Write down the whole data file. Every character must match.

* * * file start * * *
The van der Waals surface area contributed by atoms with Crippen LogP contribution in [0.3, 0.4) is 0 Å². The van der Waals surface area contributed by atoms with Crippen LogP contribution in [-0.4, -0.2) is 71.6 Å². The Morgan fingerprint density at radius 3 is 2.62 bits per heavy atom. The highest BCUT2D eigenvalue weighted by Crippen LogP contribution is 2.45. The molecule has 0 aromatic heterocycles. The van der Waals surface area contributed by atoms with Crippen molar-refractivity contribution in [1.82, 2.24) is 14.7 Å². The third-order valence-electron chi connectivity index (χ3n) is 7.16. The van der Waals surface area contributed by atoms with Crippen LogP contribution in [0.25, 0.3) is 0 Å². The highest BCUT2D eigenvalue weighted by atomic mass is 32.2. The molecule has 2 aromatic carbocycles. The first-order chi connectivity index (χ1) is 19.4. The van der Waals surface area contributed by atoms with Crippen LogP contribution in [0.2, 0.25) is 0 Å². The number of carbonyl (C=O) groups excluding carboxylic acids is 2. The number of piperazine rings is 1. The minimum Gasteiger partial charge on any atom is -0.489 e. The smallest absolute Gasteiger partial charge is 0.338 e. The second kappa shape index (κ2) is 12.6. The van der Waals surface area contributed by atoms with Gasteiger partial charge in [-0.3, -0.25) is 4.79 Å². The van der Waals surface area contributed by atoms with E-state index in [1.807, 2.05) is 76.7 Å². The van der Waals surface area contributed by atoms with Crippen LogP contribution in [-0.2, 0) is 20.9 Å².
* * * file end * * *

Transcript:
The van der Waals surface area contributed by atoms with Crippen LogP contribution in [0.3, 0.4) is 0 Å². The van der Waals surface area contributed by atoms with Crippen LogP contribution in [-0.4, -0.2) is 71.6 Å². The Morgan fingerprint density at radius 3 is 2.62 bits per heavy atom. The highest BCUT2D eigenvalue weighted by Crippen LogP contribution is 2.45. The molecule has 0 aromatic heterocycles. The van der Waals surface area contributed by atoms with Crippen molar-refractivity contribution in [1.82, 2.24) is 14.7 Å². The third-order valence-electron chi connectivity index (χ3n) is 7.16. The van der Waals surface area contributed by atoms with Crippen LogP contribution in [0.25, 0.3) is 0 Å². The highest BCUT2D eigenvalue weighted by atomic mass is 32.2. The molecule has 2 aromatic carbocycles. The first-order chi connectivity index (χ1) is 19.4. The van der Waals surface area contributed by atoms with Crippen LogP contribution in [0.2, 0.25) is 0 Å². The number of carbonyl (C=O) groups excluding carboxylic acids is 2. The number of piperazine rings is 1. The minimum Gasteiger partial charge on any atom is -0.489 e. The smallest absolute Gasteiger partial charge is 0.338 e. The second kappa shape index (κ2) is 12.6. The van der Waals surface area contributed by atoms with Gasteiger partial charge in [-0.3, -0.25) is 4.79 Å². The van der Waals surface area contributed by atoms with E-state index in [1.807, 2.05) is 76.7 Å². The van der Waals surface area contributed by atoms with Crippen LogP contribution in [-0.2, 0) is 20.9 Å².